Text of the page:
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abstract = "Recent experiments have reported an effect of weak radiofrequency magnetic fields in the MHz-range on the concentrations of reactive oxygen species (ROS) in living cells. Since the energy that could possibly be deposited by the radiation is orders of magnitude smaller than the energy of molecular thermal motion, it was suggested that the effect was caused by the interaction of RF magnetic fields with transient radical pairs within the cells, affecting the ROS formation rates through the radical pair mechanism. It is, however, at present not entirely clear how to predict RF magnetic field effects at certain field frequency and intensity in nanoscale biomolecular systems. We suggest a possible recipe for interpreting the radiofrequency effects in cells by presenting a general workflow for calculation of the reactive perturbations inside a cell as a function of RF magnetic field strength and frequency. To justify the workflow, we discuss the effects of radiofrequency magnetic fields on generic spin systems to particularly illustrate how the reactive radicals could be affected by specific parameters of the experiment. We finally argue that the suggested workflow can be used to predict effects of radiofrequency magnetic fields on radical pairs in biological cells, which is specially important for wireless recharging technologies where one has to know of any harmful effects that exposure to such radiation might cause.",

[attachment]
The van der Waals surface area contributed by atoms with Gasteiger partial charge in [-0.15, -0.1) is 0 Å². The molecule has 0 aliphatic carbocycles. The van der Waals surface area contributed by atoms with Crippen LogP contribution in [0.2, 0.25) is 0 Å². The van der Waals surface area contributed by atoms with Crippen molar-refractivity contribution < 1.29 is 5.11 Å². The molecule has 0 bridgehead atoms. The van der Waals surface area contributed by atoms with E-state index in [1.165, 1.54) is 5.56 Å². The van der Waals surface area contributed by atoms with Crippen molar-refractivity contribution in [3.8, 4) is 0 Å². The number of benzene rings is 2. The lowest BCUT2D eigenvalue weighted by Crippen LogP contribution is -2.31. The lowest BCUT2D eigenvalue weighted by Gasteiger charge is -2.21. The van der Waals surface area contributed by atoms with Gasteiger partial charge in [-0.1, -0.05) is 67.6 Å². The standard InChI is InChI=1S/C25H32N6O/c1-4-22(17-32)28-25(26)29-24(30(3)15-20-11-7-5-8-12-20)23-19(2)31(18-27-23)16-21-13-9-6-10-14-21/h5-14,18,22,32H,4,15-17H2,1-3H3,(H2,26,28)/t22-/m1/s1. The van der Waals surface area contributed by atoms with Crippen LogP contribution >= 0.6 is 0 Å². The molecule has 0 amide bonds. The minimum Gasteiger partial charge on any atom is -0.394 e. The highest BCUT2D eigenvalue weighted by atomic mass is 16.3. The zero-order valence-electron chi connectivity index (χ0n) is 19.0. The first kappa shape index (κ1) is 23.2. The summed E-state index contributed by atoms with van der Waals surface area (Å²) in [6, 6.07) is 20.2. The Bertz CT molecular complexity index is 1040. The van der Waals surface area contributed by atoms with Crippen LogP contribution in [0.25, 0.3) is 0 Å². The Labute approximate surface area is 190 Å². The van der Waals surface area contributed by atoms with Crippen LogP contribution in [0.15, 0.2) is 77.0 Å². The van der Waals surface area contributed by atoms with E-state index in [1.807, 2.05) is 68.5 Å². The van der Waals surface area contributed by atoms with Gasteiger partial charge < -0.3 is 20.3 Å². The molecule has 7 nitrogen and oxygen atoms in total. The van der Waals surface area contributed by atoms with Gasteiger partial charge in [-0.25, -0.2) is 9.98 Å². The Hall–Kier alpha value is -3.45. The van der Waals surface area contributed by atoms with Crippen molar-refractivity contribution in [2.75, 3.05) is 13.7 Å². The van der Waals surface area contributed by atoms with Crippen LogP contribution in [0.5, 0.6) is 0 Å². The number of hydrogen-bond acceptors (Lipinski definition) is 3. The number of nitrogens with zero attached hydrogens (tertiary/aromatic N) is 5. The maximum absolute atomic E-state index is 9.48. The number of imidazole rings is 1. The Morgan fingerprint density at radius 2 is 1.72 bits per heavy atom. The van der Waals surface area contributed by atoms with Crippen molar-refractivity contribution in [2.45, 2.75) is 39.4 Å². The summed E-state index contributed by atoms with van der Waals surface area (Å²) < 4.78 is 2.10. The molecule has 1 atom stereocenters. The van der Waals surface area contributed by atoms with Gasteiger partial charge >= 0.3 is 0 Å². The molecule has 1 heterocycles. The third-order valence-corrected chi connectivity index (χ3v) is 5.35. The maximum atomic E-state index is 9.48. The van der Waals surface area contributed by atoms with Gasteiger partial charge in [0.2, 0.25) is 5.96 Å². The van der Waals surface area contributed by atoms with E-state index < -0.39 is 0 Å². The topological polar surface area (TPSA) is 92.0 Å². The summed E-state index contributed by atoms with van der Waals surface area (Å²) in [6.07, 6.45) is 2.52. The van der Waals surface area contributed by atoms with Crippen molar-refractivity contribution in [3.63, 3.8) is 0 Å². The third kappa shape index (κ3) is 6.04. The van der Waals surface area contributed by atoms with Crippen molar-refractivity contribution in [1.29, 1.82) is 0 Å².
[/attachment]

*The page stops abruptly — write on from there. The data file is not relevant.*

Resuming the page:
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Towards predicting intracellular radiofrequency radiation effects. / Nielsen, Claus; Hui, Ron; Lui, Wing-Yee; Solov'yov, Ilia A.

I: PLOS ONE, Bind 14, Nr. 3, 2019, s. e0213286.

Publikation: Bidrag til tidsskriftTidsskriftartikelForskningpeer review

TY - JOUR

T1 - Towards predicting intracellular radiofrequency radiation effects

AU - Nielsen, Claus

AU - Hui, Ron

AU - Lui, Wing-Yee

AU - Solov'yov, Ilia A

PY - 2019

Y1 - 2019